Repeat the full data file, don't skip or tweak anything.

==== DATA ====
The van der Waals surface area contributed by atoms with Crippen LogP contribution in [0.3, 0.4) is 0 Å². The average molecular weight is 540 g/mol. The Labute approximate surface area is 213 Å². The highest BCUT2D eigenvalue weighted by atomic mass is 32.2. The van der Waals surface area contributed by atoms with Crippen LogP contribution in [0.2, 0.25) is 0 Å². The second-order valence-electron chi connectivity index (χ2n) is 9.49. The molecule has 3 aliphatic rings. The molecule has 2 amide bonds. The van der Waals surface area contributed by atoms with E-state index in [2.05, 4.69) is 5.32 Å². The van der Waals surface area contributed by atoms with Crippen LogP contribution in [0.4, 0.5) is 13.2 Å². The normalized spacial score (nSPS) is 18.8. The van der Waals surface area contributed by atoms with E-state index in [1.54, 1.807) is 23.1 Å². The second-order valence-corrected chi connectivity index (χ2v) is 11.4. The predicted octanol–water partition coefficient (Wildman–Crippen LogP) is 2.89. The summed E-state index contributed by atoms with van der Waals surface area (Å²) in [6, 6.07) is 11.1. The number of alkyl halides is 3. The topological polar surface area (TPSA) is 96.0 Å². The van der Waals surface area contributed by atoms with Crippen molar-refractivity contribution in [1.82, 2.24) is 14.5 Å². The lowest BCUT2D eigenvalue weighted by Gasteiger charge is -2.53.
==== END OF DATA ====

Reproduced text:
The van der Waals surface area contributed by atoms with Crippen LogP contribution in [0.3, 0.4) is 0 Å². The average molecular weight is 540 g/mol. The Labute approximate surface area is 213 Å². The highest BCUT2D eigenvalue weighted by atomic mass is 32.2. The van der Waals surface area contributed by atoms with Crippen LogP contribution in [0.2, 0.25) is 0 Å². The second-order valence-electron chi connectivity index (χ2n) is 9.49. The molecule has 3 aliphatic rings. The molecule has 2 amide bonds. The van der Waals surface area contributed by atoms with E-state index in [2.05, 4.69) is 5.32 Å². The van der Waals surface area contributed by atoms with Crippen LogP contribution in [0.4, 0.5) is 13.2 Å². The normalized spacial score (nSPS) is 18.8. The van der Waals surface area contributed by atoms with E-state index in [1.54, 1.807) is 23.1 Å². The second-order valence-corrected chi connectivity index (χ2v) is 11.4. The predicted octanol–water partition coefficient (Wildman–Crippen LogP) is 2.89. The summed E-state index contributed by atoms with van der Waals surface area (Å²) in [6, 6.07) is 11.1. The number of alkyl halides is 3. The topological polar surface area (TPSA) is 96.0 Å². The van der Waals surface area contributed by atoms with Crippen molar-refractivity contribution in [1.82, 2.24) is 14.5 Å². The lowest BCUT2D eigenvalue weighted by Gasteiger charge is -2.53.